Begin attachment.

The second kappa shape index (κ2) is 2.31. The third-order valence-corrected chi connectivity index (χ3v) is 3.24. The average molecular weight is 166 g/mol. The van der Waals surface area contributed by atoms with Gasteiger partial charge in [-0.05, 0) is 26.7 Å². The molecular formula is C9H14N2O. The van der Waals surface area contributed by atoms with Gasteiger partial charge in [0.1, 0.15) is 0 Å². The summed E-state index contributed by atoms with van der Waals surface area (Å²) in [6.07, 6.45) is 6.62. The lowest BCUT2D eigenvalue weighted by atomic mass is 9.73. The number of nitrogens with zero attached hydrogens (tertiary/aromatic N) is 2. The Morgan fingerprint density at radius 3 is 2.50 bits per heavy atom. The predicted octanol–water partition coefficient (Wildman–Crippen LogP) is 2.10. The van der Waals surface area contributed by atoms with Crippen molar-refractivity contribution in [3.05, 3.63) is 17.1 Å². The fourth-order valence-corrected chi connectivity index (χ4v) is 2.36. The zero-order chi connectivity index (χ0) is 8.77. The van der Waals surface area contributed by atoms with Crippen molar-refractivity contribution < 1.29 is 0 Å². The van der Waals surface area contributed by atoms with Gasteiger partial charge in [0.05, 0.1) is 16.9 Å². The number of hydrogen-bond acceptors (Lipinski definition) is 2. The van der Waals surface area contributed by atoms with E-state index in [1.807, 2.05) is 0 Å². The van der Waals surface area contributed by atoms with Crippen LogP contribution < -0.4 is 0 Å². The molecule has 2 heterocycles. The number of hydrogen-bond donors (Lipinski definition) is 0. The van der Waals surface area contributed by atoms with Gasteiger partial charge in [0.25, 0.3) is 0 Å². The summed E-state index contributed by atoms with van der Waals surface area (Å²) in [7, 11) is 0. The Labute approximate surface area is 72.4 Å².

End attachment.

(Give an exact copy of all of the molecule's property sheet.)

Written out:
The second kappa shape index (κ2) is 2.31. The third-order valence-corrected chi connectivity index (χ3v) is 3.24. The average molecular weight is 166 g/mol. The van der Waals surface area contributed by atoms with Gasteiger partial charge in [-0.05, 0) is 26.7 Å². The molecular formula is C9H14N2O. The van der Waals surface area contributed by atoms with Gasteiger partial charge in [0.1, 0.15) is 0 Å². The summed E-state index contributed by atoms with van der Waals surface area (Å²) in [6.07, 6.45) is 6.62. The lowest BCUT2D eigenvalue weighted by atomic mass is 9.73. The number of nitrogens with zero attached hydrogens (tertiary/aromatic N) is 2. The Morgan fingerprint density at radius 3 is 2.50 bits per heavy atom. The predicted octanol–water partition coefficient (Wildman–Crippen LogP) is 2.10. The van der Waals surface area contributed by atoms with Crippen molar-refractivity contribution in [3.05, 3.63) is 17.1 Å². The fourth-order valence-corrected chi connectivity index (χ4v) is 2.36. The zero-order chi connectivity index (χ0) is 8.77. The van der Waals surface area contributed by atoms with Crippen molar-refractivity contribution < 1.29 is 0 Å². The van der Waals surface area contributed by atoms with Gasteiger partial charge in [0.05, 0.1) is 16.9 Å². The number of hydrogen-bond acceptors (Lipinski definition) is 2. The van der Waals surface area contributed by atoms with E-state index in [1.807, 2.05) is 0 Å². The van der Waals surface area contributed by atoms with Crippen LogP contribution < -0.4 is 0 Å². The molecule has 2 heterocycles. The number of hydrogen-bond donors (Lipinski definition) is 0. The van der Waals surface area contributed by atoms with Gasteiger partial charge in [0.25, 0.3) is 0 Å². The summed E-state index contributed by atoms with van der Waals surface area (Å²) in [7, 11) is 0. The Labute approximate surface area is 72.4 Å².